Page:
Heart disease is the leading cause of death in the U.S., yet experts agree the condition is often misdiagnosed in women.
For American Heart Month, doctors and patients are speaking out to help ensure that women’s symptoms get life-saving attention and treatment.
Dr. Philip Adamson, chief medical officer of Abbott’s Heart Failure Division, said women are often diagnosed with anxiety or depression when they are short of breath or experience fatigue — when the true culprit is heart failure.
“Women can also be diagnosed with these conditions when they present with fast heart beats or ‘palpitations’ that can be the result of abnormal heart rhythms,” Adamson, who is based in Austin, Texas, told Fox News Digital.
“Several objective studies found that there is a systematic bias that leads doctors to misdiagnose coronary heart disease and heart failure in women.”
Studies have shown women are 52% more likely to have a delay in diagnosis than men when presenting with a heart attack, according to Dr. Bradley Serwer, a cardiologist and chief medical officer at VitalSolution, a Cincinnati, Ohio-based company that offers cardiovascular and anesthesiology services to hospitals.
“Because heart disease may be under recognized in women, studies have shown that they receive less aggressive treatment,” Serwer told Fox News Digital.
“Women also have a lower representation in clinical trials assessing therapies for heart attacks than men.”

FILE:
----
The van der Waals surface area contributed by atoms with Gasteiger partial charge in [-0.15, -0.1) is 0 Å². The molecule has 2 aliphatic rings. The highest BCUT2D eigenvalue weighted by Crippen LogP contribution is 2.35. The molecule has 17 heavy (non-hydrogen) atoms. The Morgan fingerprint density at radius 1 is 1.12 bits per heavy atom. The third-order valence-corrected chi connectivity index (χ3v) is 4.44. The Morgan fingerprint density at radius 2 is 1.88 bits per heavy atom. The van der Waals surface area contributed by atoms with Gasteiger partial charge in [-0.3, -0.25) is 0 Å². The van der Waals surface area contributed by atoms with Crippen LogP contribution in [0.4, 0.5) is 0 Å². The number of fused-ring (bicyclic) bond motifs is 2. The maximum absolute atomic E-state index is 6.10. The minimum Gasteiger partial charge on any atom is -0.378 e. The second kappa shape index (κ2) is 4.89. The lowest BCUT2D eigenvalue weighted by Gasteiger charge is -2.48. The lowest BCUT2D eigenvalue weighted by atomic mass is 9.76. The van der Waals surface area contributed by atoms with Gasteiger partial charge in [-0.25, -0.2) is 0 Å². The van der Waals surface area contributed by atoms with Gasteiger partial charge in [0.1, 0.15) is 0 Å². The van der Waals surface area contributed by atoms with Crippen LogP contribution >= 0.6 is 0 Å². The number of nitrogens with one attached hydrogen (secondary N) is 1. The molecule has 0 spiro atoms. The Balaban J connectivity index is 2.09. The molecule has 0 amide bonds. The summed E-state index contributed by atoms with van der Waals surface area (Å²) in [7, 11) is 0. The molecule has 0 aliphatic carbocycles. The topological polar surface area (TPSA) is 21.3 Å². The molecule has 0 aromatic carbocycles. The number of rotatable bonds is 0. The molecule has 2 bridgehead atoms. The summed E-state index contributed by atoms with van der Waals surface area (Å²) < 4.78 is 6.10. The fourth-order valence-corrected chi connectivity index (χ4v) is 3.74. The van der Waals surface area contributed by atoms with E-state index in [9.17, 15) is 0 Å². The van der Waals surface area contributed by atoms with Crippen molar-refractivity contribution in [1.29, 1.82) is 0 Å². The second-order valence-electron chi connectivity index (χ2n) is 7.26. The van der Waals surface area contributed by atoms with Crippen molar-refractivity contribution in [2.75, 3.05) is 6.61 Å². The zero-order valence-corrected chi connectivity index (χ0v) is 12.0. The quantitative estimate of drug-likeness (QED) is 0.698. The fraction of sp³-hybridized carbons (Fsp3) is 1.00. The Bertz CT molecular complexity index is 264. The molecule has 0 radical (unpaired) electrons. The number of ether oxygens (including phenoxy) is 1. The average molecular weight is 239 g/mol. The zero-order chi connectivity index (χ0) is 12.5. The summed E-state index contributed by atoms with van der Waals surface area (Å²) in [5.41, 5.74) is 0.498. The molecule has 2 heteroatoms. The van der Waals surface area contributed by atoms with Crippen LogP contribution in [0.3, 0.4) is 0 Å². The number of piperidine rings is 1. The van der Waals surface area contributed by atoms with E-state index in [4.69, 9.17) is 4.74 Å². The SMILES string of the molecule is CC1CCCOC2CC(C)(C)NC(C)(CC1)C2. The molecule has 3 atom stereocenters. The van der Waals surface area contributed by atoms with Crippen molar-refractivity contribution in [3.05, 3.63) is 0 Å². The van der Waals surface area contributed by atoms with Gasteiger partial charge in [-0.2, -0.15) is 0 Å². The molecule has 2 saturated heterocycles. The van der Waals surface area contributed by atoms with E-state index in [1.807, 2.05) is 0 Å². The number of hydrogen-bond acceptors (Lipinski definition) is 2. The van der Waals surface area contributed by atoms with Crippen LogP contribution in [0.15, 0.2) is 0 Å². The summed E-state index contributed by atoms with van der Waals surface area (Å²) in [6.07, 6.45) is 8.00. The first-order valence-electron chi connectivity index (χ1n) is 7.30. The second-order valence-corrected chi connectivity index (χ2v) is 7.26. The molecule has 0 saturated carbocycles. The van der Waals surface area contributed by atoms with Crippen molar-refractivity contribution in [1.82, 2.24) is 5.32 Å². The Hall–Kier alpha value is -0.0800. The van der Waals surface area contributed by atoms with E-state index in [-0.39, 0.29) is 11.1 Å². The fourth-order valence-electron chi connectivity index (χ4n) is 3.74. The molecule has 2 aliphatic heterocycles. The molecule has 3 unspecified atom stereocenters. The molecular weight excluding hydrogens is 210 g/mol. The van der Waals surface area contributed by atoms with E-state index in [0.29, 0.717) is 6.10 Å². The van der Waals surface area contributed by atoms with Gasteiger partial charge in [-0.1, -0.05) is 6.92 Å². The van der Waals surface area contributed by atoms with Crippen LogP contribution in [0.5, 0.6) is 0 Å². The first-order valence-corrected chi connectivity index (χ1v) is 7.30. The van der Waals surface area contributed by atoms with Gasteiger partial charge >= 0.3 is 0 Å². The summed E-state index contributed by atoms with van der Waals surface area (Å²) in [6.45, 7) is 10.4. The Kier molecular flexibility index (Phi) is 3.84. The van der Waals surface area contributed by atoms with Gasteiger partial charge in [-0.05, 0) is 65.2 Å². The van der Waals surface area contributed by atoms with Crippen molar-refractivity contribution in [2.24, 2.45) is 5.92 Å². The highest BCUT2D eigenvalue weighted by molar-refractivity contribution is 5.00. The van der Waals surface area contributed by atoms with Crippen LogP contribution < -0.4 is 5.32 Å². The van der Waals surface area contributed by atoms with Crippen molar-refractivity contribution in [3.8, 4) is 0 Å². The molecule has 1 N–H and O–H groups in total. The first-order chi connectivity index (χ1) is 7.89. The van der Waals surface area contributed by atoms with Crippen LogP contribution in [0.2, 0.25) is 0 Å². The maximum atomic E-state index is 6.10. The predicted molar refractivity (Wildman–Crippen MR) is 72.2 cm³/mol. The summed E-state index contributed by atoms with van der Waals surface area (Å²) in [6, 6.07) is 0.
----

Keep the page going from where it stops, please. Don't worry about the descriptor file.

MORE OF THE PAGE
Here’s what to know.
Heart disease symptoms chalked up to aging
Carol Pollard, 79, who lives in San Jose, California, is all too familiar with the danger of misdiagnosis. A few years ago, when the grandmother started feeling out of breath and very fatigued, she — and her doctors — at first chalked it up to getting older.
“My husband and I went to five cardiologists — and all five misdiagnosed me,” she told Fox News Digital in a phone interview.
Pollard was ultimately diagnosed with mitral valve regurgitation — otherwise known as a leaky valve — which is when the valve doesn’t close tightly and blood flows backward into the heart.
She was placed on a variety of drugs, but none of them helped much with her breathing issues.
“At the time, the team of doctors couldn’t decide whether I was a little crazy or whether I was having panic attacks,” Pollard said.
“They planted that seed of doubt and I said to myself, ‘You have to listen to them,’” she went on. “So I went on the drugs they wanted me to go on, but I still couldn’t breathe.”
It was only later, when she was having additional tests to find alternate treatments for the leaky valve, that Pollard learned she had another condition that everyone had overlooked.
“A heart biopsy finally gave us a diagnosis that all of them had missed, which is, I have a rare heart disease called cardiac amyloidosis,” Pollard said.
With cardiac amyloidosis, a protein called amyloid builds up in the heart, which prevents it from functioning as it should.
“A rogue protein that developed in my bone marrow transferred into my blood and then attacked my heart, kidneys and GI tract,” she said.
The only treatment for the condition was chemotherapy, which Pollard received for a year.
“They finally got me into remission, but I still couldn’t breathe due to the leaky valve,” she said.
Eventually, a doctor introduced Pollard to Abbott Laboratories, a medical products company that produces the MitraClip. It’s small device that clips the valve together and prevents blood from flowing back into the heart.
After a long road of testing and pre-qualifications, Pollard underwent the mitral valve procedure.